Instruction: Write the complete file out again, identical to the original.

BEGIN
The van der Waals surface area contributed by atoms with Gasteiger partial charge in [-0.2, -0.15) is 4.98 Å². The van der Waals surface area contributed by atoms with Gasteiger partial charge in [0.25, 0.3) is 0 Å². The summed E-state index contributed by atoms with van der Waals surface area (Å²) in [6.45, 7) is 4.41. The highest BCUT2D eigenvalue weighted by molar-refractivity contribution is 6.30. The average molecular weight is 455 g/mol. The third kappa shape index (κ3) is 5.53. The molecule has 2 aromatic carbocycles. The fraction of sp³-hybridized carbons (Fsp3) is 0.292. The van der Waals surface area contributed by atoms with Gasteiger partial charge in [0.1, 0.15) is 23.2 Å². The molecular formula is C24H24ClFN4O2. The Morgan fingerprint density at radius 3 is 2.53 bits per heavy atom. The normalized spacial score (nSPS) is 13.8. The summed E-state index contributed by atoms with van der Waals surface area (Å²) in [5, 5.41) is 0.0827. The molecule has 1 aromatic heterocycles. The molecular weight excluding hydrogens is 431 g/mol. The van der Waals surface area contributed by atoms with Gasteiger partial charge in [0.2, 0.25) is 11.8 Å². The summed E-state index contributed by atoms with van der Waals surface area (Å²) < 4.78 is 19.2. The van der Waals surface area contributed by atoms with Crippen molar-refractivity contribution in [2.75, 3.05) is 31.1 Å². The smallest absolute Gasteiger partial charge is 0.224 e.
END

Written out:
The van der Waals surface area contributed by atoms with Gasteiger partial charge in [-0.2, -0.15) is 4.98 Å². The van der Waals surface area contributed by atoms with Gasteiger partial charge in [0.25, 0.3) is 0 Å². The summed E-state index contributed by atoms with van der Waals surface area (Å²) in [6.45, 7) is 4.41. The highest BCUT2D eigenvalue weighted by molar-refractivity contribution is 6.30. The average molecular weight is 455 g/mol. The third kappa shape index (κ3) is 5.53. The molecule has 2 aromatic carbocycles. The fraction of sp³-hybridized carbons (Fsp3) is 0.292. The van der Waals surface area contributed by atoms with Gasteiger partial charge in [0.1, 0.15) is 23.2 Å². The molecular formula is C24H24ClFN4O2. The Morgan fingerprint density at radius 3 is 2.53 bits per heavy atom. The normalized spacial score (nSPS) is 13.8. The summed E-state index contributed by atoms with van der Waals surface area (Å²) in [5, 5.41) is 0.0827. The molecule has 1 aromatic heterocycles. The molecular weight excluding hydrogens is 431 g/mol. The van der Waals surface area contributed by atoms with Gasteiger partial charge in [0.2, 0.25) is 11.8 Å². The summed E-state index contributed by atoms with van der Waals surface area (Å²) < 4.78 is 19.2. The van der Waals surface area contributed by atoms with Crippen molar-refractivity contribution in [2.75, 3.05) is 31.1 Å². The smallest absolute Gasteiger partial charge is 0.224 e.